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George P. Rowell and Company's American Newspaper Directory, containing accurate lists of all the newspapers and periodicals published in the United States and territories, and the dominion of Canada, and British Colonies of North America., together with a description of the towns and cities in which they are published. (ed. George P. Rowell and company) 2,913 2,913 Browse Search
Rebellion Record: a Diary of American Events: Documents and Narratives, Volume 4. (ed. Frank Moore) 56 56 Browse Search
The Atlanta (Georgia) Campaign: May 1 - September 8, 1864., Part I: General Report. (ed. Maj. George B. Davis, Mr. Leslie J. Perry, Mr. Joseph W. Kirkley) 43 43 Browse Search
Rebellion Record: a Diary of American Events: Documents and Narratives, Volume 10. (ed. Frank Moore) 42 42 Browse Search
Rebellion Record: a Diary of American Events: Documents and Narratives, Volume 11. (ed. Frank Moore) 35 35 Browse Search
Rebellion Record: a Diary of American Events: Documents and Narratives, Volume 9. (ed. Frank Moore) 34 34 Browse Search
Alfred Roman, The military operations of General Beauregard in the war between the states, 1861 to 1865 33 33 Browse Search
Robert Underwood Johnson, Clarence Clough Buell, Battles and Leaders of the Civil War: The Opening Battles. Volume 1. 22 22 Browse Search
Rebellion Record: a Diary of American Events: Documents and Narratives, Volume 8. (ed. Frank Moore) 21 21 Browse Search
Robert Underwood Johnson, Clarence Clough Buell, Battles and Leaders of the Civil War. Volume 4. 20 20 Browse Search
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Browsing named entities in Southern Historical Society Papers, Volume 24. (ed. Reverend J. William Jones). You can also browse the collection for 6th or search for 6th in all documents.

Your search returned 4 results in 3 document sections:

Southern Historical Society Papers, Volume 24. (ed. Reverend J. William Jones), chapter 1.1 (search)
einforce Beauregard at Manassas. They arrived on the field at the crisis of the conflict on the 21st. Col. Fisher, from want of experience, had failed to throw out skirmishers or to form a line of battle, and when the regiment emerged, moving in column from a low scattered wood, Rickett's section of the Sherman battery was seen directly in its front and within seventy-five yards of the head of the column. These guns were then firing on other troops and could not be turned immediately on the 6th. Two or three companies formed into line and delivered a volley which disabled the battery. The companies charged, and the guns were captured. Lieutenant Mangum was seen standing by one of the captured cannon, and while the firing was still fierce, was mortally wounded within an hour of the time he was first under fire. Three others of the students, Adolph Lastrapes and Mitchell S. Prudhomme, of Louisiana, and John H. Stone of Alabama, stand with Lieutenant Mangum at the head of that long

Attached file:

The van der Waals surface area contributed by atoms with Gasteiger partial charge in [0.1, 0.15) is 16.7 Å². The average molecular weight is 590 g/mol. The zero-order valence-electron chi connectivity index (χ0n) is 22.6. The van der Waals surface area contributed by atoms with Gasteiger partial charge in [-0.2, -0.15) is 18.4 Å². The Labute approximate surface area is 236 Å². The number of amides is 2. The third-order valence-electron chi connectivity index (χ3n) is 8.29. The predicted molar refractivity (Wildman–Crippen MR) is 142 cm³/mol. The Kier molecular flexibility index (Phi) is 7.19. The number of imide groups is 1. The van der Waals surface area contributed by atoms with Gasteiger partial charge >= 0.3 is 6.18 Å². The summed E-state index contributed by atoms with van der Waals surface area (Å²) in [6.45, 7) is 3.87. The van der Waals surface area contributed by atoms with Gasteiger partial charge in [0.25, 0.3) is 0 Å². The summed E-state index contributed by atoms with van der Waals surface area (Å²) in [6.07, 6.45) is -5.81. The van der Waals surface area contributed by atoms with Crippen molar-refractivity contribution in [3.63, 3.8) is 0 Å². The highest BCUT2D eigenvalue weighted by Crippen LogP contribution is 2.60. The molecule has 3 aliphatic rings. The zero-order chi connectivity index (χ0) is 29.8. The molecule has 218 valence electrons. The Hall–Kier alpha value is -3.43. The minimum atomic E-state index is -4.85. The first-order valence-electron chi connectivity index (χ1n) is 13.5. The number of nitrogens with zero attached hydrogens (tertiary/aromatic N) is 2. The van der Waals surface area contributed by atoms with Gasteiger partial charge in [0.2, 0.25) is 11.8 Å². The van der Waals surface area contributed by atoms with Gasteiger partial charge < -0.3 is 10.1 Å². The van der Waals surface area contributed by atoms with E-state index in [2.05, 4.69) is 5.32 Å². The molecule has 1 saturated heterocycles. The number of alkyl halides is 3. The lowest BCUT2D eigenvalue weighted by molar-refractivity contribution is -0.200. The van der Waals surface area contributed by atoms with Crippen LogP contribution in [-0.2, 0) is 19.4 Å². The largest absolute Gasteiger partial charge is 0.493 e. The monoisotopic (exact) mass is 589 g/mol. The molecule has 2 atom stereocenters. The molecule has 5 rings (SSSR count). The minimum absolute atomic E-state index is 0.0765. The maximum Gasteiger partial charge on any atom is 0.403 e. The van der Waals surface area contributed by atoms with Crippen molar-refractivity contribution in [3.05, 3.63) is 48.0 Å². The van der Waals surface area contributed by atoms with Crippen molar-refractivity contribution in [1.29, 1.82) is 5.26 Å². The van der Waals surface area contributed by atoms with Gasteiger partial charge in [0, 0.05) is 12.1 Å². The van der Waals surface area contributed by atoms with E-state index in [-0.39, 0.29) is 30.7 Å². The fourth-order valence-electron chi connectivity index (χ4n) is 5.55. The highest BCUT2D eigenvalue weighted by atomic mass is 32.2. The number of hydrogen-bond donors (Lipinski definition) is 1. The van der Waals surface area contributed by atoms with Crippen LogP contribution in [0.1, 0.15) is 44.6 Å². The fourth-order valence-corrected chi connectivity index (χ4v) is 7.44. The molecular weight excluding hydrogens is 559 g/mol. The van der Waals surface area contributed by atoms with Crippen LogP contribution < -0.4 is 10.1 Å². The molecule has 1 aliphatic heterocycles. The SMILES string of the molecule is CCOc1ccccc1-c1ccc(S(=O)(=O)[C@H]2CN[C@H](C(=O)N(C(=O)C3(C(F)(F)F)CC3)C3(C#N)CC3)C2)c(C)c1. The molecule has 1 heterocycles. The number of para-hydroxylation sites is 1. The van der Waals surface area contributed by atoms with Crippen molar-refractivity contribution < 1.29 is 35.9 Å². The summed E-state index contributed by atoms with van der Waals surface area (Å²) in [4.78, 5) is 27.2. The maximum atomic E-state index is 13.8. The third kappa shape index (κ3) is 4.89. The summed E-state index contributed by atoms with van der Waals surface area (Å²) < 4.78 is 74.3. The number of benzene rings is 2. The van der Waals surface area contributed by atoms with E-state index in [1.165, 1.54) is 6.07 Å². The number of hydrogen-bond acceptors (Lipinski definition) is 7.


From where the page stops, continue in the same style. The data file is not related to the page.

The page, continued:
Southern Historical Society Papers, Volume 24. (ed. Reverend J. William Jones), The battle of Shiloh. (search)
6th, was only: Present for duty, 49,232; total present, 58,052. Lewis Wallace's division was rested and in good condition, and within an hour's march of the battlefield when the action commenced; but as he did not become actually engaged on the 6th, it is contended that his division, 7,771 strong, should be deducted. The highest figures, those of General Halleck, put the entire force under Grant and Buell at 176,000, and the lowest figures put the force actually engaged at 70,893. Conficer, and as the order was Help me, or Forward, it was always obeyed with alacrity. There was not much etiquette, but there was terrible fighting at Shiloh. The forward movement of our lines of battle commenced very early on the morning of the 6th, and in a few moments the troops I commanded became engaged in combats with what appeared to be independent brigades and divisions. Each line of battle attacked by us at first offered a stubborn resistance, but finally yielded and retired towar
Southern Historical Society Papers, Volume 24. (ed. Reverend J. William Jones), A parallel for Grant's action. (search)
ee was largely outnumbered, but not so largely as at Chancellorsville. It is not likely that many favorable openings were afforded by General Grant for promising attack, but in the numberless movements at Spotsylvania of corps back and forth, it seems strange that Lee did not make an opportunity with his old-time skill to strike effectively, but here he preferred a strict defensive, a policy in marked contrast with the bold advance at the Wilderness on May 5, and Longstreet's attack on the 6th. Grant's style of fighting was a new sensation on this front. The partisans of defunct Federal generals previously cleaned out by Lee, who prognosticated disaster, were silenced by Grant's advance; opposition journals and the supporters of McClellan, who had declared that the war was a failure, spread exaggerated lists of killed before the country for political purposes. Through such agencies there was created a popular impression that Grant's warfare was utterly devoid of sense or scien